"The development here has just been insane," says Ricki Shepherd, a local delicatessen owner and current president of the Hatteras Civic Association. "The Slash Condos project has shown us the line that we have to draw if we are to survive. This is the final line."

The 10-member Hatteras Civic Association has unanimously condemned the Slash project, perhaps the only time in living memory that the association has been unanimous about anything, Mr. Shepherd says. Residents have written dozens of letters to state permitting agencies, asking that the project be blocked until all the environmental considerations could be addressed. Of particular concern was the dredging of a 1,500-foot channel through the estuary to access the marina. When permitting agencies indicated that further study would be required, the developers dropped the dredging request, and the State Division of Coastal Management issued a FONSI (Finding of No Significant Impact), which allowed the project to move forward.

For Mr. Hoyle, the outcry against his project is ridiculous, and insulting. "They've even written letters saying that I have abused my power as a senator to get these permits through," Hoyle says. "We are not going to back up now. It has become a matter of principle."

Hoyle says the residents are using any means to stop the project, simply because they don't want it. "Now they are using the environment as the issue to try and stop us, but everybody knows exactly what the issue really is. Ten years ago these same people said 'hell, no' to zoning. They didn't want anybody telling them what to do with their property. They want to blame me for raping the place ... when the whole blame rests with them. I'm a private citizen, trying to make a living. I didn't take a vow of poverty when I signed on at the legislature."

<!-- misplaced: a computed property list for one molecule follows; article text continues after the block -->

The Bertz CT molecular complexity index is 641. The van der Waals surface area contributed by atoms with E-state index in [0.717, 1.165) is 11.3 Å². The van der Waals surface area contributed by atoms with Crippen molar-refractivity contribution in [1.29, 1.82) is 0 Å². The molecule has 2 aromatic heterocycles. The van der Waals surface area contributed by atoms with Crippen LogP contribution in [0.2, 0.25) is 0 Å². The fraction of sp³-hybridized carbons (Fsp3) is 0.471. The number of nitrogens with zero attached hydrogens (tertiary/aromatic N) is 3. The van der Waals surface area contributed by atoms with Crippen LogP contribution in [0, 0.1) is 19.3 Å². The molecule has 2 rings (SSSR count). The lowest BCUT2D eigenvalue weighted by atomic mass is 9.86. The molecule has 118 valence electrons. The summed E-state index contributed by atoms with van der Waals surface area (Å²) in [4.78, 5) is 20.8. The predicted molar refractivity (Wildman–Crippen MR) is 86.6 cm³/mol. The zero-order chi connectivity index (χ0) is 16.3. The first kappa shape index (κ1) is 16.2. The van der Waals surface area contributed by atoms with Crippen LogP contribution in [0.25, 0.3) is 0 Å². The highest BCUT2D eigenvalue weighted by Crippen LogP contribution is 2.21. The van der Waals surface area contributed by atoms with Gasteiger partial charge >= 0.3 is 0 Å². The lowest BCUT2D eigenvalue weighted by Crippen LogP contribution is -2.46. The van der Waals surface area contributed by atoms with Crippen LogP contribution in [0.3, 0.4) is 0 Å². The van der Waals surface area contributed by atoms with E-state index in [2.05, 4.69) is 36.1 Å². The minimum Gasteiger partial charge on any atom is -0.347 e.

Like Hoyle, Skip Dixon believes that the residents forfeited their right to protest developments like the Slash Condos by not agreeing to zoning. "We feel that what we are doing is within our rights, and we are going to do it."

Dixon reminds his opponents that he has "a lot of options. I can build whatever I want. I can put a crematorium in there, or I can cut the land into 10 lots and build a 10-bedroom house on every one and put it all on a septic tank, let the wastewater pour right down into the ground. Instead, we've got a nice multifamily development, with its own wastewater treatment plant. Believe me, if you really care about the environment, you'd support our project, not oppose it."

The Hatteras Civic Association met in February and, in another unanimous vote, approved zoning and planning regulations that would prohibit any future high-density developments. The vote will have no effect on the Slash project, but it showed how things had changed.

"I guess you could say I did the community a favor," says Hoyle, in response to news of the vote. "They finally have some control over their own destiny."

For Hatteras native Capt. Ernie Foster, the development is transforming a community that he has loved all his life, and displacing neighbors, relatives, and friends. "You can't adjust to development like this. These guys literally and figuratively bulldoze their way to whatever they want, and they don't care about the fallout. We are the fallout - you can't even afford to live where you were born."

Already, land prices are so high that older houses in the village are for sale to buyers who will jack them up and move them away, allowing the land underneath them to go on the market to investors, who will build "rental machines," Mr. Foster says. "[It's] the extermination of a place, and of a way of life.... My family always said that we were just too remote here to attract the wealthy. What we didn't foresee was that the wealthy would send their money here from far away and just cash in on us."